How do I validate data from my clients for MIFID II transaction reporting?

client identity mifid

Data input for MiFID II / MiFIR transaction reporting is not necessarily straightforward, so you should make sure that you are collecting the correct information from clients. Quinn Perrott, General Manager of regulatory and compliance solutions provider TRAction Fintech, explains.

Quinn Perrott TRAction Fintech

Quinn Perrott, TRAction Fintech

MiFIR introduces many requirements in respect of transaction reporting, including the requirement to report a wider range of data. We explored some of these requirements in depth in our articles covering LEIs and CFI and ISIN codes. In this article we explain some of the intricacies and difficulties of procuring and validating data and how these can be overcome.

Data validation – what is it?

At first glance, it may seem like population of data fields is straightforward, but in fact there are many intricacies and variations that make the task far from clear. RTS 22, the standards to supplement MiFID II and MiFIR, provides generic formats and standards for inputs into reporting fields. The actual inputs accepted by Approved Reporting Mechanisms (“ARM”) may be more technically specific than the regulations. Ultimately, the regulatory requirements are executed through the IT requirements and therefore it’s important to consider the data and IT components in conjunction with the regulatory requirements.

Data validation, the process of ensuring that inputs match requirements as closely as possible so that the data will be considered valid by the ARM is covered by ESMA’s Data Validation Rules for Transaction Reporting (“Validation File”). The Validation File specifies rules to determine the data inputs that will be acceptable and the errors that can result if information is not reported correctly.

Identifiers for natural persons

The requirement to identify natural persons as part of the transaction reporting obligation is not without its challenges. Typically, proof of identification will be collected when a client is onboarded as part of a firm’s KYC protocols. However, this information may not be stored in such a way as to be easily accessible for use in a transaction reporting (e.g. many of our clients had previously just kept scanned copies of identification documents and did not store the details such as passport numbers in a database) or indeed the information itself may not be suitable from a transaction reporting perspective. For example, where a firm collects a client’s passport information but the passport is not one of the methods of identification stipulated within Annex II of RTS 22, the investment firm will have to request alternative identifiers from the client for the purpose of transaction reporting.

The extent to which a firm should go in verifying and validating the data supplied by a natural person is somewhat clarified by the MiFIR Transaction Reporting Guidelines which state the following;

Given that identifiers of natural persons are among the details of the report pertaining to a given transaction, the requirement to report correct and accurate details equally applies to natural person identifiers. In order to ensure fulfilment of this requirement, investment firms could, among others, ask the natural person to prove the correctness and validity of the identifier by providing official documents. Where no identifier is provided by the client, the investment firm would not be able to comply with this detail of the transaction reporting requirements.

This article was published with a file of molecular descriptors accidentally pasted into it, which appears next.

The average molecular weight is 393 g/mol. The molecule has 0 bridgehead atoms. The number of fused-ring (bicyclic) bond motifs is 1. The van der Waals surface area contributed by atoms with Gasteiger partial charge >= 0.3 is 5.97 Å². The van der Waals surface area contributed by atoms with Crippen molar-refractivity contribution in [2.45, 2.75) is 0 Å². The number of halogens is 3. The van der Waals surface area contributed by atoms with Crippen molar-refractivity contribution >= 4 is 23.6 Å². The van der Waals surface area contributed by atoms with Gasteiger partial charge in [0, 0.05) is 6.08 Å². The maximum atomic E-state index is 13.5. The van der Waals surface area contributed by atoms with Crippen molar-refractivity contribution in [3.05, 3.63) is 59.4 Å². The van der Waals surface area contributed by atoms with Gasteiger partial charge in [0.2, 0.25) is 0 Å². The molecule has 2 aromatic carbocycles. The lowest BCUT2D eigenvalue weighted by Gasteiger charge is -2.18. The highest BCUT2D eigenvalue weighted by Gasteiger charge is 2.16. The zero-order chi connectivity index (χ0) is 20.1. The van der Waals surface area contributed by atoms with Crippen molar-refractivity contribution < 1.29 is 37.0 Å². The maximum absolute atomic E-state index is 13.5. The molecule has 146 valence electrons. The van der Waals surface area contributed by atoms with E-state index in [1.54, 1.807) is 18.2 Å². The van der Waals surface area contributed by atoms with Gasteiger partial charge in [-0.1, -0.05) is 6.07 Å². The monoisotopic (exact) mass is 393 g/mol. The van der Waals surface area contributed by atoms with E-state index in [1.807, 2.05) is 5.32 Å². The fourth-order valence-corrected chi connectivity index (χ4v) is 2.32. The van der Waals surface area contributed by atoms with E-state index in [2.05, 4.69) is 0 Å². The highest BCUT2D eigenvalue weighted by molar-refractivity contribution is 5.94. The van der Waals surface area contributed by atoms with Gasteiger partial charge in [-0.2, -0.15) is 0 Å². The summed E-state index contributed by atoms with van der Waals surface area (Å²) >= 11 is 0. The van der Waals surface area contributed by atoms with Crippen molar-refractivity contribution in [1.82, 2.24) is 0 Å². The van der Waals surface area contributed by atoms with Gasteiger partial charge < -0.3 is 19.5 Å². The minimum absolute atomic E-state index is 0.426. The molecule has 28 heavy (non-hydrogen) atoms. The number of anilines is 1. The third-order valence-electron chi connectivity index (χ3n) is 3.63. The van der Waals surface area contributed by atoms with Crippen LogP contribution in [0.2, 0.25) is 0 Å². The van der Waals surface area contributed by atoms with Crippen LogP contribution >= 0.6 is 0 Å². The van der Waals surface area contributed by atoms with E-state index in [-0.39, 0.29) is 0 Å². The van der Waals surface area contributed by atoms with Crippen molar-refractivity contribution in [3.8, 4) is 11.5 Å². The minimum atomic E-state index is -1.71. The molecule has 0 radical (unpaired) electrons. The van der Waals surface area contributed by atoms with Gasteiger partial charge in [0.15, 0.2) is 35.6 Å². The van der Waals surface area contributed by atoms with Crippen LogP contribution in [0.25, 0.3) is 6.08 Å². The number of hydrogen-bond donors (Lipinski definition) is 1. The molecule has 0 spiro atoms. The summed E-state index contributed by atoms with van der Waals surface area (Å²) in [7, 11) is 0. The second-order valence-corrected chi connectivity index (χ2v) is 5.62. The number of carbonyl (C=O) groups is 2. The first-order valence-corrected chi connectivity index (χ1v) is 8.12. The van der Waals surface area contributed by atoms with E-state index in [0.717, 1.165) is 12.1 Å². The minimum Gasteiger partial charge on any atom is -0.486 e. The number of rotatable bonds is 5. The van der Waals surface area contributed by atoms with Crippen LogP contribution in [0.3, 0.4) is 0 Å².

An example is the case of citizens of countries within the EU that do not have the ‘CONCAT’ code (which is a concatenation of country code, date of birth, first name and surname) listed as a natural person identifier e.g. Italy, Spain. For citizens of these countries, investment firms struggling to obtain the requisite identifier before the MiFID II implementation date will need to request identification documents such as a passport.

Legal Entity Identifier (“LEI”) codes for corporate counterparties

ESMA has issued a statement announcing that for six months after the implementation of MiFID II / MiFIR on 3 January 2018, investment firms may provide a service which is subject to MiFIR transaction reporting requirements to a client who has not been issued with an LEI, provided that the investment firm obtains all the necessary information from the client to apply on its behalf for an LEI code. After 4 July 2018, investment firms will not be able to provide services triggering transaction reporting obligations to clients who do not have an LEI, i.e. the “No LEI, No Trade” rule will apply.

The ESMA Validation Rules state that when identifying the buyer or seller “if LEI is used, this field shall be populated with a valid LEI included in the GLEIF database maintained by the Central Operating Unit. The status of the LEI shall be “Issued”, “Lapsed”, “Pending transfer” or “Pending archival”.” So whilst an investment firm is required to make sure their corporate counterparties have a valid LEI prior to trading – “No LEI, No Trade” – the LEI can be in a lapsed state.

While executing investment firms should ensure that their LEI is renewed according to the terms of any of the accredited Local Operating Units of the Global Entity Identifier systems pursuant to Article 5(2) of RTS 22, there is no requirement under Article 13(3) to ensure that an LEI for a client or a counterparty has been renewed. Accordingly, the onus is on investment firms to make sure all their corporate customers have LEIs, however there is no ongoing requirement for the investment firm to monitor whether or not their client is renewing their LEI in a timely fashion.

If you would like to discuss the above or learn about how the identification and data validation requirements apply to you, please contact TRAction Fintech on +44 20 8050 1317.

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